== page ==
Because of Catholics Like Vincent Liem of Vietnam (1732-1773)

November is the month that we Catholics remember the dead. There’s the Feast of All Souls, and the Feast of All Saints, celebrated right after Halloween.  Here in the United States, as the Fortnight for Freedom enters its third day, the Archdiocese of St. Louis suggests we remember the martyrs of Vietnam, and St. Andrew Dung Lac. I don’t know much about Andrew, but I found a treasure trove worth of information about the Vietnamese martyrs, especially one named Vincent Liem. [Read more…]

A Sonnet on the Feast of the Immaculate Heart of Mary

The Heart of Mary, by Sheldon Vanauken (1914-1996).

Dear sister, I was not divine,
The angel left me woman as before,
And when, like flame beneath my heart, I bore
The Son, I was vestal and the shrine.

My arms held Heaven at my breast—not wine
But milk made blood, in which no mothering doubt
Prefigured patterns of the pouring out,
O Lamb! to stain the world incarnadine.

The Magi saw a crown that lay ahead,
But not the bitter glory of the reign;
They called him King and knelt among the kine.
I pondered in my heart what they said,
Yet could not see the bloody cup of pain.
I was but woman—though my God was mine.

D-Day, June 6, 1944

An American Army chaplain kneels next to a wounded soldier in order to administer the Eucharist and Last Rites, France, 1944.

The photograph above was taken by Frank Scherschel for Life Magazine, after D-Day. From today’s issue commemorating the landing, the editors at Life share the following,

It’s no mystery why images of unremitting violence spring to mind when one hears the deceptively simple term, “D-Day.” We’ve all seen — in photos, movies, old news reels — what happened on the beaches of Normandy (codenamed Omaha, Utah, Juno, Gold and Sword) as the Allies unleashed an historic assault against German defenses on June 6, 1944.

But in rare color photos taken before and after the invasion, LIFE magazine’s Frank Scherschel captured countless other, lesser-known scenes from the run-up to the onslaught and the heady weeks after: [Read more…]

Because Catholics Say Stuff Like This…And Mean It

You know, like soon after their city has been devastated by a nuclear bomb. Catholics, being fallen human beings, say other stuff that is less encouraging too. But thoughts like the ones above are timeless, beautiful, and true.

I have faith that I will meet Takashi Nagai in person one day.

Which reminds me! My friends Ian and Dominic Higgins are busting their buns trying to squeeze the film version of Nagai’s life into the can before the next anniversary of the Nagasaki bombing rolls around (August 9). I’m talking about All That Remains. [Read more…]

Thoughts on the Role of the Laity on this Feast of St. Joan of Arc UPDATED

And so we leave Eastertide behind.  Before we move on into “Ordinary Time”, recall the events of Holy Week with me. During that week, way back in the year 33 AD, the forces of human justice, lobbied aggressively by the interested parties of the Pharisees and Sadducees, convinced the Roman procurator, Pontius Pilate, to sentence Jesus to death on a cross. And though the whole mess was a tragic setup, it was all done officially and legally.

I can think of many things today that are both official and legal and still very tragic. Here’s an example. A friend of mine who is serving in the Army in Afghanistan sent me this message recently: [Read more…]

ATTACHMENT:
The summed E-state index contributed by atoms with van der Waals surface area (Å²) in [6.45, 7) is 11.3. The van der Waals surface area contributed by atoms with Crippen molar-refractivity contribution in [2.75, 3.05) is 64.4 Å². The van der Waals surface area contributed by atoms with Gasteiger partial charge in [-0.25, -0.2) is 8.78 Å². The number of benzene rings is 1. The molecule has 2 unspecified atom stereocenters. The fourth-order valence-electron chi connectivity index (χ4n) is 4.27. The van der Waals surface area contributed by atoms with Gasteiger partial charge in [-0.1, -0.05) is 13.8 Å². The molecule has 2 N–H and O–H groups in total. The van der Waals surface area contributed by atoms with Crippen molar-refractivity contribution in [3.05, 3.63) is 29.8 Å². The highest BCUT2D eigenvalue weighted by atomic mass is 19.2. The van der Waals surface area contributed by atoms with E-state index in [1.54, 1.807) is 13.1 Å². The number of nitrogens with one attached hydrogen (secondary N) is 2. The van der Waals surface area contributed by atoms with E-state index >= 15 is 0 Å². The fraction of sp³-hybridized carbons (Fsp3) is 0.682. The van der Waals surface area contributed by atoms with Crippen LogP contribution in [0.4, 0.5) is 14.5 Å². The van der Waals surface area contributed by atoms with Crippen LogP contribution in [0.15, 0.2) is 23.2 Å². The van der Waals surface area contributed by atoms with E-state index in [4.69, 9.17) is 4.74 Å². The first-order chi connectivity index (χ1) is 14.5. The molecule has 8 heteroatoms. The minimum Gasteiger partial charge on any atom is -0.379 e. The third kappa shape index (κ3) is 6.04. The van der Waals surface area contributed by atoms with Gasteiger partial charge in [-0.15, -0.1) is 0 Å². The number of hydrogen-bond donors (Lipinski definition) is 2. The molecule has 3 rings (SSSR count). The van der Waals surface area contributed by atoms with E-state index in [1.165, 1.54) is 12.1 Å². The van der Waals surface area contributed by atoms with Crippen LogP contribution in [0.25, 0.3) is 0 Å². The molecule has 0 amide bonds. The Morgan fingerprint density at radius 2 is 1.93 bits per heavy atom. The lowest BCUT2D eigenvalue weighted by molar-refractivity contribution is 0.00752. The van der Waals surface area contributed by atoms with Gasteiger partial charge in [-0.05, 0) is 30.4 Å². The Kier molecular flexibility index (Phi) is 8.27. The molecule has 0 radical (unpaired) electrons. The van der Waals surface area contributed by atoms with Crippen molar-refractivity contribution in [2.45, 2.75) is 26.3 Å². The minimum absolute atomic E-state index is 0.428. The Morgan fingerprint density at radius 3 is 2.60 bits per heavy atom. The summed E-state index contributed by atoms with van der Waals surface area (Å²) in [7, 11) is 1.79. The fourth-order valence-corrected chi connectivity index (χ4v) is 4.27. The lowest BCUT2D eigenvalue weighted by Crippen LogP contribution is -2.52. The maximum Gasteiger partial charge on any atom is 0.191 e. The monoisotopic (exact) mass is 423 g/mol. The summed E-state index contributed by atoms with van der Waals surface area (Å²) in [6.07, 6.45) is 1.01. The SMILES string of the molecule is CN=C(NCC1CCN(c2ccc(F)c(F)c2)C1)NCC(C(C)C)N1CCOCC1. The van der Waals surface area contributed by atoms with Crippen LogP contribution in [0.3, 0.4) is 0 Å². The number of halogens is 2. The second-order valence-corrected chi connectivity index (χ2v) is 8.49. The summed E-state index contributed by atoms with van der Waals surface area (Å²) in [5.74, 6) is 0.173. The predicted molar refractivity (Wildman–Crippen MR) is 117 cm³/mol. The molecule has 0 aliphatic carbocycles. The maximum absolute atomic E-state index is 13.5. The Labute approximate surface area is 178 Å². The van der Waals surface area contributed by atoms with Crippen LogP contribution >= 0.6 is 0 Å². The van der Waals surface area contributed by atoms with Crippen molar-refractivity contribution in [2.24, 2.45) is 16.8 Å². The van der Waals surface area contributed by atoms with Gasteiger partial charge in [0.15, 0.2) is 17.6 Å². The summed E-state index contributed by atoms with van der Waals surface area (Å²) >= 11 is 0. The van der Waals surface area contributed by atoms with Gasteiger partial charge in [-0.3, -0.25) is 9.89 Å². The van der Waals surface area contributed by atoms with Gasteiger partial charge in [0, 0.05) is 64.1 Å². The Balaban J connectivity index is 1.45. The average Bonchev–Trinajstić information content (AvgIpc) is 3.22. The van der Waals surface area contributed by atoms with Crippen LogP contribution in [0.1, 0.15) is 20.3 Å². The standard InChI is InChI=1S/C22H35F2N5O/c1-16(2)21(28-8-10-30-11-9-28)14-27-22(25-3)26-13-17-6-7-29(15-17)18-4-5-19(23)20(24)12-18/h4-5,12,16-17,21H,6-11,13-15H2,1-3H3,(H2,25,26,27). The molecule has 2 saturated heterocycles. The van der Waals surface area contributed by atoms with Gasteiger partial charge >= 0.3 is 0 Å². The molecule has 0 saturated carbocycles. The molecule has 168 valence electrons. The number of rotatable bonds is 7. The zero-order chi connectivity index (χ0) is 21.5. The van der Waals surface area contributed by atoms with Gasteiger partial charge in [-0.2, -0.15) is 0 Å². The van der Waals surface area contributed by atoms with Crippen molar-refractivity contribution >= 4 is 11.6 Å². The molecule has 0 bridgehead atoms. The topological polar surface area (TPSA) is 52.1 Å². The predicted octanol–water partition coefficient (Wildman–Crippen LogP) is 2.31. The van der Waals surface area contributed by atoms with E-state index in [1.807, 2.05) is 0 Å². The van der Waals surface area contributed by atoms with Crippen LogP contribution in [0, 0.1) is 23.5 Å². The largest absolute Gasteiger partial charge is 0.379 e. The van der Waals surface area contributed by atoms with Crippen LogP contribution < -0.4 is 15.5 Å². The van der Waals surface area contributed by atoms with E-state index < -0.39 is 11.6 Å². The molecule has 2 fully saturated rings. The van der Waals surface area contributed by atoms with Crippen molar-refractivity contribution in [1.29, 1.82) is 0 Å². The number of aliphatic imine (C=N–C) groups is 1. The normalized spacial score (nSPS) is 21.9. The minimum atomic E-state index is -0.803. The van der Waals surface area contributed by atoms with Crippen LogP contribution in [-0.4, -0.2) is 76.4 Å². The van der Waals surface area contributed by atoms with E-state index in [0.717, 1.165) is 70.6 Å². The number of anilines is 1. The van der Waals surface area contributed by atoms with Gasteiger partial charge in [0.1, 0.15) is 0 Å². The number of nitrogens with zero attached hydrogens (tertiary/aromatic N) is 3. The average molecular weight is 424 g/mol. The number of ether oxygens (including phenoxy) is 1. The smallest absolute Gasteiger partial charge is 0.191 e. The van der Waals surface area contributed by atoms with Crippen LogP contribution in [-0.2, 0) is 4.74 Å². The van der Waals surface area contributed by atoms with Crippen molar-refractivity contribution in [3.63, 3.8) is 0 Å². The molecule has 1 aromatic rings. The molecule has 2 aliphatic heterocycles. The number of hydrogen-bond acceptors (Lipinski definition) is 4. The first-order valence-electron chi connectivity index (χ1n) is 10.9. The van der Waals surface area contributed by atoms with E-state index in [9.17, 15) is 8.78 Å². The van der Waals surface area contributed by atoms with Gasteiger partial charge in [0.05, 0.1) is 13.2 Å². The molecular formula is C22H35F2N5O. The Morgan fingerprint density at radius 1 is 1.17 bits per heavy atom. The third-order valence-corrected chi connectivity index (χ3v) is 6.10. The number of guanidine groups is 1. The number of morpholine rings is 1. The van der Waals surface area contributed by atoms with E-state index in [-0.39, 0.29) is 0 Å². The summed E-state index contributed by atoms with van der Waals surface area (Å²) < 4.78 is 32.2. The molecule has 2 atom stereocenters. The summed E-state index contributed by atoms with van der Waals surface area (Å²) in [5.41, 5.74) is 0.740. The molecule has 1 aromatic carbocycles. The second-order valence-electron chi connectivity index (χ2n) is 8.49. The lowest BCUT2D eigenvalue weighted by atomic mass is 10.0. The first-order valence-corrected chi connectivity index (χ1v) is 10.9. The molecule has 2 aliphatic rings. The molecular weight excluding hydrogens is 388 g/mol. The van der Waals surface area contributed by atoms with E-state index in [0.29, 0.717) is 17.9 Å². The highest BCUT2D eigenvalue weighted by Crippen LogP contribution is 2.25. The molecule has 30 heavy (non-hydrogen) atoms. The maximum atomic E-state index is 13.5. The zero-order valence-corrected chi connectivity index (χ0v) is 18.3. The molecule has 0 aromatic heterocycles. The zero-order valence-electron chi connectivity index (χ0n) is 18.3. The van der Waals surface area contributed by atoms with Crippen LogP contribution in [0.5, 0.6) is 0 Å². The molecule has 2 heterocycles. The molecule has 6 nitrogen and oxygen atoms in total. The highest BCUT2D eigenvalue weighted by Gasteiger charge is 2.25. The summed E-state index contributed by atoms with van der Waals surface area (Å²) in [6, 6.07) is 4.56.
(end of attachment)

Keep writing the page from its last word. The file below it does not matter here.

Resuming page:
Because Blaise Pascal Knew The Art of Risk Management and the Importance of Consequences


The late economic historian, and former financier Peter Bernstein explains this fact well in an article published in the New York Times during the early innings of the tumult of the U.S. debt crisis. Bernstein authored a half dozen classics, among them Against the Gods, the Remarkable Story of Risk, which was published in 1996.

It was in that book that I became reaquainted with Blaise Pascal, [Read more…]

Memo to the Blog-o-sphere: Saying Atheists R Stoopid is Lame

I’m going to go out on a limb here and say that witnessing to atheists, at least in the manner that seems to be popular in the Catholic blog-o-sphere nowadays, is in a sad state of affairs.

Posts thumbing our noses at atheists, posts basically saying that atheists are idiots, and posts attempting to stick their noses in what some believe to be atheist formed pools of pee-pee (I reckon), is pretty much de rigueur. [Read more…]

Scripture Quote of the Week…

From St. Paul’s letter to the Romans (13:8,10),

Avoid getting into debt, except the debt of mutual love. If you love your fellow men you have carried out your obligations. Love is the one thing that cannot hurt your neighbor; that is why it is the answer to every one of the commandments.

Because On this Ship, I Don’t Have to Decide Everything UPDATED

There has been a lot of fur flying around lately regarding prodigal groups (possibly) coming back into the fold, while others get a solid scolding, etc. Since the season of Advent, Catholics have endured changes to the Liturgy and a new version of the Missal, and we’ve had to relearn lines we had memorized since forever. And lately the HHS Mandate has been seen as a galvanizing moment by many, me among them, and only as a distraction by others. In the immortal words of  Rodney King, “can’t we all just get along?” [Read more…]

For Your Lenten Friday Night at the Movies V

This is the year of seeing films I have never seen before. Last week, we saw Richard Burton and Jean Simmons in The Robe. And in the weeks previously, we’ve watched St. Ralph, and The Mighty Macs too. So aside from The Musketeers double feature, every film this year has been a first time view for me.

Tonight is no exception. [Read more…]